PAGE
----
Solid evidences from neuroscience support that meditation not only reduces stress, but also changes the brain; i.e. meditators had more gray matter in the frontal cortex, which is associated with working memory and executive decision-making. According to Sara Lazar, a neuroscientist at Harvard Medical School who studied mediation, 8-week of 40 minutes of daily mediation practice can change the brain. She suggested finding a good teacher for mediation if you are serious on it.
However, knowing these scientific evidence is not enough to motivate me to be serious with mediation. Interestingly, several books I read in 2017 gave me significant insights, directly or indirectly, to sign up the 10-day Vipassana meditation (Dec. 20-31, 2017).
1. The Surrender Experiment: My Journey into Life’s Perfection (published in 2015).
This is a non-fiction book by Michael Singer. It is rare because it is an autobiography-like book related to his life experience of meditation.
To shut down the noise-like talking in his mind, the author started meditation practice in his 20’s. He even got up at 3am to practice. During 1.5 years, to achieve the best meditation result, he only ate a salad every other day to avoid distraction from food. He described in detail one of his deep mediation experiences in nature during a hiking activity. He described deep meditation is “Absolute silence” and total no “I”. “Eventually, all consciousness of my body and my surroundings was gone. I was not there, only the flow was there.”
The meditation helps him find the voice of his true self. Later on, he incorporates his mediation in his daily life (the most amazing part!) and volunteered to teach meditation in prison for over 30 years. For meditation, he built a Temple of Universe, a 900-acre meditation center in Gainesville, FL.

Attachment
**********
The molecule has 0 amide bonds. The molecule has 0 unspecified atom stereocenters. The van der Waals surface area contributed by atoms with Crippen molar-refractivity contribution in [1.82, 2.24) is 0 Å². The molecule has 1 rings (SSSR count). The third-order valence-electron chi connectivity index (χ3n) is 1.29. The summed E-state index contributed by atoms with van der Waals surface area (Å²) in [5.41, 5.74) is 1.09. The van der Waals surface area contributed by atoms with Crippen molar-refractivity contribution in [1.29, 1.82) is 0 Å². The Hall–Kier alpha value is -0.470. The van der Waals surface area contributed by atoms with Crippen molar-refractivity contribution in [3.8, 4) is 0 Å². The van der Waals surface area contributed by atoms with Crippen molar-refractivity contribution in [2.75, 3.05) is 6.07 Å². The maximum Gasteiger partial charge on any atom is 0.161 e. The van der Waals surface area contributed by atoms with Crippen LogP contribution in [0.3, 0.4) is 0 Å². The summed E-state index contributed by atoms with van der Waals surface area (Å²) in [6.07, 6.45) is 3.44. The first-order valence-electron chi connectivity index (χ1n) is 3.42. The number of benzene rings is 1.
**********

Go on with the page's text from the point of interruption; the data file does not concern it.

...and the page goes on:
Fascinated by his description of his meditation experiences, Similar to him, I really want to shut down those “I” or “my” voices in my mind. I am eager to experience of “absolute silence” .
2. The Razor’s Edge (published in 1944).
This is a novel by W. Somerset Maugham, the famous novelist who wrote The Moon and Sixpence. The book tells the story of Larry Darrell, an American pilot traumatized by his experiences in World War I, who sets off in search of some transcendent meaning in his life. The book described Larry’s deep meditation experience.
3. Stealing Fire: How Silicon Valley, the Navy SEALs, and Maverick Scientists Are Revolutionizing the Way We Live and Work (published in 2017)
The authors of this non-fiction book, Steven Kotler and Jamie Wheal, spent 4 years investigating high performance. The book described the “flow” state, which a 10-day Vipassana meditation can lead to, which often shows up in the 7th or 8th day in the 10-day practice. (It is very interesting that I started to experience it on the 7th day of practice in my 10-day vipassana mediation.)
All these books directed me to sign up the serious 10-day vipassana mediation. I wish S.N. Goneka had an autobiography like “The Surrender Experiment”. In particular, Goenka is a poet. His lectures have a beautiful rhythm. I am curious what big masters like Goenka experienced during deep meditation.
As a life-long learner, I questioned myself regarding whether I did the right learning before. I wonder how these deep mediators experienced and how they achieved calmness and reached “flow” state. I would like to gain first-hand experience of how mediation can impact on my own mind.
p.s. It is interesting that Vipassana mediation did not emphasize deep mediation at all. “Everything is changing (Anicca)”.